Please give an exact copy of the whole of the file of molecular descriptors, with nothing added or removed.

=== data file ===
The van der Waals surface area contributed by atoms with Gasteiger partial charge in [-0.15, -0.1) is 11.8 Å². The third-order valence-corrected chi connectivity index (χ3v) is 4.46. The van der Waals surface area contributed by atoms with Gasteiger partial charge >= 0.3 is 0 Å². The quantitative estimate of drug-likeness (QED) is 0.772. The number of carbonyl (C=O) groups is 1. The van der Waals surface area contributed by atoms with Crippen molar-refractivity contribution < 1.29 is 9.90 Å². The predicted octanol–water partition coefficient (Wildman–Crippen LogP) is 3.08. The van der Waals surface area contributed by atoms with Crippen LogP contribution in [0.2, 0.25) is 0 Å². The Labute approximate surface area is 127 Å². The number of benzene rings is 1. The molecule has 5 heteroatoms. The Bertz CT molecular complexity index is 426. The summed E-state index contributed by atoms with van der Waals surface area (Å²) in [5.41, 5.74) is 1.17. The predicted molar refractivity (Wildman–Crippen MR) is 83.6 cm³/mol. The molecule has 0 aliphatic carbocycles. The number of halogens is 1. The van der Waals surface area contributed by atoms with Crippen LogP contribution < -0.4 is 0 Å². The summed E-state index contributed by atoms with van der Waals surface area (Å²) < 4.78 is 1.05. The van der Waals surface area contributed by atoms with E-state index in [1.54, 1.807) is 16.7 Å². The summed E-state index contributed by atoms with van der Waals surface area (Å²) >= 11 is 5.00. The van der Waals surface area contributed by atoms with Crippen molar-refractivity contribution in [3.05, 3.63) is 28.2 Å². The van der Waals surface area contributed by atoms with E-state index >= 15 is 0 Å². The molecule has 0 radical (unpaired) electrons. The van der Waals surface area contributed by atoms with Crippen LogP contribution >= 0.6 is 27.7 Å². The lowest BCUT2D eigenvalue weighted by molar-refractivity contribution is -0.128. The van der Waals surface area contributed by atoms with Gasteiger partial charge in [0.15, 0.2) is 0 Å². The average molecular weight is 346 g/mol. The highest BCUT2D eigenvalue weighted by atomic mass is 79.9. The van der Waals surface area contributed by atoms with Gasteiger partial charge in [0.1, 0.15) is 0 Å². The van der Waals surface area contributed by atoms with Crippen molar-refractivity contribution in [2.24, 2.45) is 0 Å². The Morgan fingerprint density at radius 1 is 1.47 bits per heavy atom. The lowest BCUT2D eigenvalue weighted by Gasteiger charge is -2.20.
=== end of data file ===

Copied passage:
The van der Waals surface area contributed by atoms with Gasteiger partial charge in [-0.15, -0.1) is 11.8 Å². The third-order valence-corrected chi connectivity index (χ3v) is 4.46. The van der Waals surface area contributed by atoms with Gasteiger partial charge >= 0.3 is 0 Å². The quantitative estimate of drug-likeness (QED) is 0.772. The number of carbonyl (C=O) groups is 1. The van der Waals surface area contributed by atoms with Crippen molar-refractivity contribution < 1.29 is 9.90 Å². The predicted octanol–water partition coefficient (Wildman–Crippen LogP) is 3.08. The van der Waals surface area contributed by atoms with Crippen LogP contribution in [0.2, 0.25) is 0 Å². The Labute approximate surface area is 127 Å². The number of benzene rings is 1. The molecule has 5 heteroatoms. The Bertz CT molecular complexity index is 426. The summed E-state index contributed by atoms with van der Waals surface area (Å²) in [5.41, 5.74) is 1.17. The predicted molar refractivity (Wildman–Crippen MR) is 83.6 cm³/mol. The molecule has 0 aliphatic carbocycles. The number of halogens is 1. The van der Waals surface area contributed by atoms with Crippen LogP contribution < -0.4 is 0 Å². The summed E-state index contributed by atoms with van der Waals surface area (Å²) < 4.78 is 1.05. The van der Waals surface area contributed by atoms with E-state index in [1.54, 1.807) is 16.7 Å². The summed E-state index contributed by atoms with van der Waals surface area (Å²) >= 11 is 5.00. The van der Waals surface area contributed by atoms with Crippen molar-refractivity contribution in [3.05, 3.63) is 28.2 Å². The van der Waals surface area contributed by atoms with E-state index >= 15 is 0 Å². The molecule has 0 radical (unpaired) electrons. The van der Waals surface area contributed by atoms with Crippen LogP contribution >= 0.6 is 27.7 Å². The lowest BCUT2D eigenvalue weighted by molar-refractivity contribution is -0.128. The van der Waals surface area contributed by atoms with Gasteiger partial charge in [0.15, 0.2) is 0 Å². The average molecular weight is 346 g/mol. The highest BCUT2D eigenvalue weighted by atomic mass is 79.9. The van der Waals surface area contributed by atoms with Gasteiger partial charge in [0.1, 0.15) is 0 Å². The van der Waals surface area contributed by atoms with Crippen molar-refractivity contribution in [2.24, 2.45) is 0 Å². The Morgan fingerprint density at radius 1 is 1.47 bits per heavy atom. The lowest BCUT2D eigenvalue weighted by Gasteiger charge is -2.20.